2020 Manatee Mystery Deaths Increase
Greetings! Unfortunately, I have some sobering news for you concerning our 2020 manatee deaths in Florida. Judging by the latest numbers, Florida is on pace to have one of its deadliest years for manatee deaths. “While 606 manatee deaths were reported in Florida in 2019, there have already been 355 deaths during the first six months of 2020. Out of those, 103 have occurred since May, and 18 manatees have died in Volusia County this year. There have also been two manatee deaths in Flagler County.”
These statewide numbers “suggest 2020 is on pace to reach the manatee death count in 2018 and 2013, when Florida recorded more than 800 deaths. Both those years, algae blooms were suspected as playing a role in some deaths. Available state data does not indicate any role algae blooms have played in 2020 deaths.”
The experts do not think coronavirus is the reason for deaths, however it “has kept officials from performing as many necropsies as normal on the dead animals. As a result, experts from the Florida Fish and Wildlife Conservation Commission aren’t sure what’s causing many [manatees] to die.”
Cora Berchem, director of multimedia and manatee research assistant with the Save the Manatee club, said, “The spike in cases is worrying. A main suspected cause of the deaths is collisions with boats and their engine propellers. Last year saw a record 136 manatee deaths caused by watercraft collisions. So far this year, there have been 36 reported watercraft collisions with the mammals — not including 126 manatees identified dead in the water and not recovered, as well as 43 manatees with an undetermined cause of death. In 2019, there were 129 unrecovered manatees the entire year, and 92 manatees with an undetermined cause of death. In 2018, there were 105 unrecovered manatees, and 110 with an undetermined cause of death.”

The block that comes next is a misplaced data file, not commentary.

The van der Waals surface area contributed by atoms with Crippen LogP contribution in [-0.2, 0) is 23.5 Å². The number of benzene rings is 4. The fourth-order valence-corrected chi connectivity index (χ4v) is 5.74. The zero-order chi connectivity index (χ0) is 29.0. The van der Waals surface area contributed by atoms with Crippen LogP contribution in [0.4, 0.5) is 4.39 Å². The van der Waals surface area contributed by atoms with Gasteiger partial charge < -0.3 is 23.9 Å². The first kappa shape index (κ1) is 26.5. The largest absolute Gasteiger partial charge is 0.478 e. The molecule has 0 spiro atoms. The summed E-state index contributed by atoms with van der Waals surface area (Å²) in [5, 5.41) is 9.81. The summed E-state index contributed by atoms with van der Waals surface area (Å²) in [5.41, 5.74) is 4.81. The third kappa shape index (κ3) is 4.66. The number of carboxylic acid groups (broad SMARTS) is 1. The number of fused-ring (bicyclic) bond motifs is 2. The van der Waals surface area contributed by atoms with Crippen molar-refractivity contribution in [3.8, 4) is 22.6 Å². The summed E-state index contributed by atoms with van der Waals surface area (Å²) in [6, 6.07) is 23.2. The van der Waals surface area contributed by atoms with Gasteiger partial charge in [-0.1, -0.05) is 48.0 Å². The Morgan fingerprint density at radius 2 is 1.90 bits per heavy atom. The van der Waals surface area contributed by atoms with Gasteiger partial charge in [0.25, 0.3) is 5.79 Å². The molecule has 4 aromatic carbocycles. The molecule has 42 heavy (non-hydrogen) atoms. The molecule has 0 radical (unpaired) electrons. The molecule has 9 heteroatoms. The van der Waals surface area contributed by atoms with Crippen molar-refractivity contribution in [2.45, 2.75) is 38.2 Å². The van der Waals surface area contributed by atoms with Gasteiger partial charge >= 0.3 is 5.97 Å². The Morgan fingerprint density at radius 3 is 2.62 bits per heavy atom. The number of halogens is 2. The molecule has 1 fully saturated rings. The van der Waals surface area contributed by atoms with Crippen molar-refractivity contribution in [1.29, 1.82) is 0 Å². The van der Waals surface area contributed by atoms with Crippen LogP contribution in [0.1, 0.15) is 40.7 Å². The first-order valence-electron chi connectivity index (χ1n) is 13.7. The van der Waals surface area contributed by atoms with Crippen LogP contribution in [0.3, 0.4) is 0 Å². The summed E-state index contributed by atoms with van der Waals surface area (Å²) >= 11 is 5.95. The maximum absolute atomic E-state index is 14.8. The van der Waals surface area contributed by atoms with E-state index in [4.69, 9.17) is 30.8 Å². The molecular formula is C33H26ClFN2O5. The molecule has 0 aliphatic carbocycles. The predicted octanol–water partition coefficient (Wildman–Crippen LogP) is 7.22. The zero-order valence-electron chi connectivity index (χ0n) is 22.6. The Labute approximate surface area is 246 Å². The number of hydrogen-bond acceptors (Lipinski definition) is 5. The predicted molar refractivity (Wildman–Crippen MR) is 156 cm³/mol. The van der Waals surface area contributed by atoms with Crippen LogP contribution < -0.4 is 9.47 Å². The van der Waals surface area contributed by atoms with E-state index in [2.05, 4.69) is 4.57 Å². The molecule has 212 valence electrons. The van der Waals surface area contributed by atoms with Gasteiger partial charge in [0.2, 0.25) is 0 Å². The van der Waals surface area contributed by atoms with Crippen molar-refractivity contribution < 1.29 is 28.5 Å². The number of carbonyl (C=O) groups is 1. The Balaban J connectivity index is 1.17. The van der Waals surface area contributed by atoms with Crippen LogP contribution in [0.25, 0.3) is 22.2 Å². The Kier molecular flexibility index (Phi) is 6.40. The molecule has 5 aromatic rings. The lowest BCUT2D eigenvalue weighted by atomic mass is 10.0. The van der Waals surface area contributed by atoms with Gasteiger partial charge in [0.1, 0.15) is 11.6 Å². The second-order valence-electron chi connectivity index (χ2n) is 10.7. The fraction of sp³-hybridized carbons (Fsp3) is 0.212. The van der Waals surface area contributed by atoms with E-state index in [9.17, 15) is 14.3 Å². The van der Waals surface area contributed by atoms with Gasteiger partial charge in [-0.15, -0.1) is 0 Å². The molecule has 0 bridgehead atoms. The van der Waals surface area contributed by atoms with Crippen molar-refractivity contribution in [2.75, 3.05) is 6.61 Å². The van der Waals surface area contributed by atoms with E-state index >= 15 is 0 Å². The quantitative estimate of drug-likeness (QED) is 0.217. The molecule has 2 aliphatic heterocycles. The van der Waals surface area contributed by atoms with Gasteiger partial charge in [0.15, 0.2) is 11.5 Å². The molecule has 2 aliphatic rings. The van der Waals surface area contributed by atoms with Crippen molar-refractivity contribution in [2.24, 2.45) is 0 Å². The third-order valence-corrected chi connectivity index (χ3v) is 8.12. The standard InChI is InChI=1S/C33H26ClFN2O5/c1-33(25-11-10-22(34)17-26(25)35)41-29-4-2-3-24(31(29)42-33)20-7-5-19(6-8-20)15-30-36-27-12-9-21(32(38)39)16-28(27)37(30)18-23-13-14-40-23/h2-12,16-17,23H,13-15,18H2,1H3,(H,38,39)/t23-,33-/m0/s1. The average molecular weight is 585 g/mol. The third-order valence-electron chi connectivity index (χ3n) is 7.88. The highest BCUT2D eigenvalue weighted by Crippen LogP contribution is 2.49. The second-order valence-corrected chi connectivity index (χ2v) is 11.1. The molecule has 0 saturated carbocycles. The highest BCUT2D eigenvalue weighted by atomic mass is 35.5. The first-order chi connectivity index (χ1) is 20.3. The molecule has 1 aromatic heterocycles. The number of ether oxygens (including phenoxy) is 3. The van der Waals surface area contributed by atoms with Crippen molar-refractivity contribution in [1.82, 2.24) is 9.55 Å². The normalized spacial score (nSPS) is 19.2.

Berchem continued and said, “It’s very concerning to see this uptick. Every dead manatee that is found is (usually) brought in for a necropsy. It’s very important that we know how they died.”So why weren’t those necropsies completed? This is due to the coronavirus pandemic.
Martine De Wit, a veterinarian with FWC, said that “while many agency employees have been deemed essential workers by Governor Ron DeSantis during the pandemic, the FWC has kept as many employees as possible working from home. That has decreased the number of manatee necropsies.”
“Sometimes you’re shoulder to shoulder trying to lift up manatees and we just wanted to consider our staff’s safety,” De Wit said. “We continued to respond to manatees that were in need of rescue. We were considered essential for only some of our work.”
The FWC started completing necropsies again on July 2 on a case-by-case basis, depending on whether or not circumstances provided enough safety for researchers. But that situation left a large gap — two months — in data.
So then – how many manatees died from watercraft collisions during this gap. There’s not an easy way to track the level of boat activity, but both De Wit and Berchem said all signs point to a busy summer for boating. It is due to the coronavirus because many more people are out on the water with their boats. De Wit said, “But when manatees have collided with boats and their bodies could not be retrieved, specific data is lost.” The mammals decompose quickly in the summertime, which makes determining why they died more vexing.
She said, “It will be hard to tell what was going on there. Over the years, we’ve collected such an immense amount of data to where we know boat collisions are a major concern for manatees.”
Manatees are still classified as a threatened species, and many of them show scars from boat propellers.
Stay tuned for more news with my future blogs!
If you see any sick or injured manatees, please call the Florida Fish and Wildlife Conservation Commission at: 1-888-404-FWCC. They are the folks who are responsible for rescuing us in Florida.
Here’s the Save the Manatee Club link to learn more about us manatees …
Here’s a cool link for you to learn more about how we’re rescued and brought into rehabilitation …
~ Kobee Manatee